Some older people become confused or more confused than usual when they are admitted to hospital. This confusion may be very obvious and is called “delirium”. We want to find out why some older people in hospital become confused, and why some people recover well from their illness but others go on to develop thinking and memory problems.
If you are 70 years or older and are admitted to the John Radcliffe hospital you may be asked to take part in our study (ORCHARD-PS).
If you decide to take part, you will be asked to sign a consent form. This lets us know you would like to take part.
Next, a researcher will ask some questions about your health including questions to test your thinking and memory and about your mobility and function. This should take less than an hour altogether. With your permission, we will ask someone who knows you well, some brief questions.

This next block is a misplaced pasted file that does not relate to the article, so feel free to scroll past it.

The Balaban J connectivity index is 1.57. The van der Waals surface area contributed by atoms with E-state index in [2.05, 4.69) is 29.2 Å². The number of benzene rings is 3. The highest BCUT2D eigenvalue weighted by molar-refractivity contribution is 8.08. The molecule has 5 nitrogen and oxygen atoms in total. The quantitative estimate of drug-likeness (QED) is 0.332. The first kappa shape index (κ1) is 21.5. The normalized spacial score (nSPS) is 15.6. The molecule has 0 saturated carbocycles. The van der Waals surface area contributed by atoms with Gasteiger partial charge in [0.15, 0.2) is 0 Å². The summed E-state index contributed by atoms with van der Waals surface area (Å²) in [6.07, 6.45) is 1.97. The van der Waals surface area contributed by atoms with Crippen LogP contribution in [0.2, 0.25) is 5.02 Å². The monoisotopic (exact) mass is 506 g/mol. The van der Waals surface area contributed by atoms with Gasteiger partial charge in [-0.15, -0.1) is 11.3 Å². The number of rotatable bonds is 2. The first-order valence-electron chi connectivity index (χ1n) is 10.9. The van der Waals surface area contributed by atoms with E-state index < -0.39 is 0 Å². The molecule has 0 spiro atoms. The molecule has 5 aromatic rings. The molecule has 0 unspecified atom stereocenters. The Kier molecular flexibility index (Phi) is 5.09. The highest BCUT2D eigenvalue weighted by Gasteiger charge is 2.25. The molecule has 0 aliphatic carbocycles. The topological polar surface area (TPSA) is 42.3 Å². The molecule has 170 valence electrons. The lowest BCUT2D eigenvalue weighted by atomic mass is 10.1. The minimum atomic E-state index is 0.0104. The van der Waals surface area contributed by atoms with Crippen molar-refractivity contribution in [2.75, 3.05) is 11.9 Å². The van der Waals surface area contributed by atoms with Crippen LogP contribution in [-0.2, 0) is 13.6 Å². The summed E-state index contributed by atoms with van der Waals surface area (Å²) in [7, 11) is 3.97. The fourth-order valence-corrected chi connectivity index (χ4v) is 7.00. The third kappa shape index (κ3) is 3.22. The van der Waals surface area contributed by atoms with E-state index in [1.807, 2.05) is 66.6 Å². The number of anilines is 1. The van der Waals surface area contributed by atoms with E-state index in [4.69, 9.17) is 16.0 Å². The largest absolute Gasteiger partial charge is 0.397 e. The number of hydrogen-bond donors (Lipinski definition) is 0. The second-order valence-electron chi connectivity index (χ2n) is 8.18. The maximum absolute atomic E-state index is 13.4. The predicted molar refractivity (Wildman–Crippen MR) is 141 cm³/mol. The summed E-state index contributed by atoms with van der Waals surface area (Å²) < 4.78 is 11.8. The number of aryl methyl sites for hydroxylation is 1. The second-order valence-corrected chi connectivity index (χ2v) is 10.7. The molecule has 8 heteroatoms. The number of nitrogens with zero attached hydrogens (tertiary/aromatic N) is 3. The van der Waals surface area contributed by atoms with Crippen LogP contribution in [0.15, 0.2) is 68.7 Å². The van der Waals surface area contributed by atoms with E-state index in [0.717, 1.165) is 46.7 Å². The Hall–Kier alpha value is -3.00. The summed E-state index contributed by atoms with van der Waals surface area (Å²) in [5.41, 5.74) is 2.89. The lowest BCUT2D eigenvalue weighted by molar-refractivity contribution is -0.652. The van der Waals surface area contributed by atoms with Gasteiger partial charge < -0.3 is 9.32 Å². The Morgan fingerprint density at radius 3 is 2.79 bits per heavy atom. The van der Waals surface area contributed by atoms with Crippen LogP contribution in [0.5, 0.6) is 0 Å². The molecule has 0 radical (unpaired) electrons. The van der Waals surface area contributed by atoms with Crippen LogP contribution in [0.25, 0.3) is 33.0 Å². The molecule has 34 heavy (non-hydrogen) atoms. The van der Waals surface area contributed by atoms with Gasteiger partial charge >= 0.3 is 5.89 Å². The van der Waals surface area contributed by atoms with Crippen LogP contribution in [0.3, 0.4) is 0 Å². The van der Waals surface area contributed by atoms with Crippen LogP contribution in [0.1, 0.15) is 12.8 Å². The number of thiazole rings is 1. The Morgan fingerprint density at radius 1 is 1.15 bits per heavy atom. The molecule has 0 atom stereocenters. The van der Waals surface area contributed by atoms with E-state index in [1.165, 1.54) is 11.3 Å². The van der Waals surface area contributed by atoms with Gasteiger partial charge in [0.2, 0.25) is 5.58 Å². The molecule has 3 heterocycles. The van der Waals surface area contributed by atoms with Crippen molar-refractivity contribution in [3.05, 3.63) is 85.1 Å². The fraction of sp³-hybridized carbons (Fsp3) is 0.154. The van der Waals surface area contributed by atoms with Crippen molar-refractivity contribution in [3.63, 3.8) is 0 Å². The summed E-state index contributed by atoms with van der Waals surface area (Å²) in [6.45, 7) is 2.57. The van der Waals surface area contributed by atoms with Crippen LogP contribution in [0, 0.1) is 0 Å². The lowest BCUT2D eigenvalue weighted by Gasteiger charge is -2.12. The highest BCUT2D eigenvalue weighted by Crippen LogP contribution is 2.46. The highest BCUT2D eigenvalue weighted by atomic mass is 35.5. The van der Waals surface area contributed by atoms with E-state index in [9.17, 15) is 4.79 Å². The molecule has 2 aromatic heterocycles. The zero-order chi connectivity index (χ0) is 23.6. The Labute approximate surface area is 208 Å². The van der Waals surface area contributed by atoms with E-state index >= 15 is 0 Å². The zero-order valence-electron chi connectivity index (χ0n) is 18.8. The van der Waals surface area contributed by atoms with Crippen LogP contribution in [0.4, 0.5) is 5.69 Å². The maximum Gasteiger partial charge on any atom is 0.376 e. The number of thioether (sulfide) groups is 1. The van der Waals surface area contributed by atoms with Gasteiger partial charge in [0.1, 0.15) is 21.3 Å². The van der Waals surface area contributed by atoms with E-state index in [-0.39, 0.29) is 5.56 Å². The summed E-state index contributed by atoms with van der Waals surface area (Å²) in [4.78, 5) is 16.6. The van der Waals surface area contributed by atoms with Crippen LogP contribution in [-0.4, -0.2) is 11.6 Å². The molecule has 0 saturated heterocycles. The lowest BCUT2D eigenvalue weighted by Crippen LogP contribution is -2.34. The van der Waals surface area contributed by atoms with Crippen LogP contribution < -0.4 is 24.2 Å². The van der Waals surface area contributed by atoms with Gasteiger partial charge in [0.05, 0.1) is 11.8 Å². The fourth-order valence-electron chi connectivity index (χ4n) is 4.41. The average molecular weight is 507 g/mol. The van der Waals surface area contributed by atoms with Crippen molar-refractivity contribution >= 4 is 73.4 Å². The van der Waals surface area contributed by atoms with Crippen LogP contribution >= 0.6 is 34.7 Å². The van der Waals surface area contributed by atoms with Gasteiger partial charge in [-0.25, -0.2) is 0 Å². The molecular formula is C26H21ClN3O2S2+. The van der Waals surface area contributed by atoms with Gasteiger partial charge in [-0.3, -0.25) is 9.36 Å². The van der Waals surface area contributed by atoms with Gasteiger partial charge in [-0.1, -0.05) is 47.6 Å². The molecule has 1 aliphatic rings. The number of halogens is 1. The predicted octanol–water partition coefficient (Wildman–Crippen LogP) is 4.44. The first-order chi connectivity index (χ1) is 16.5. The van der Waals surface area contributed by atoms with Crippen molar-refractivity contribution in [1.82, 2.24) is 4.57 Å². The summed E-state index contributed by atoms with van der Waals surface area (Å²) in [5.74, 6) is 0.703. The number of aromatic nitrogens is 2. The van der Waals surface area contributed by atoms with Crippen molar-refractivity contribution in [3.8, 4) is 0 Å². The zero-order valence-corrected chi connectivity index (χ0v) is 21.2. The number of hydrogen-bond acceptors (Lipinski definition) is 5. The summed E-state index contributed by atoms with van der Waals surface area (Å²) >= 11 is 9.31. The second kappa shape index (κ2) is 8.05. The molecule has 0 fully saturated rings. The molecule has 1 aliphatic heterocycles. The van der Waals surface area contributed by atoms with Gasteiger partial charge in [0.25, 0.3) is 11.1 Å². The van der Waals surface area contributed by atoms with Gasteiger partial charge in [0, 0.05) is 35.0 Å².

We will collect some blood samples but we will try and do this when you are having blood taken anyway as part of your hospital care.
We will do a brain scan using the CT-scanner if you have not already had one as part of your care since admission to hospital. Once in the CT scanner this will take less than 10 minutes.
Before you leave the hospital, we will make arrangements to follow you up after 3 months. This could be at the hospital, or at home or by telephone or virtually. At the 3-month follow-up we will repeat the research questions and the thinking and memory test and do one more blood test. These tests will take about an hour. This follow-up will be arranged and repeated in the same way at 1 year and 3 years.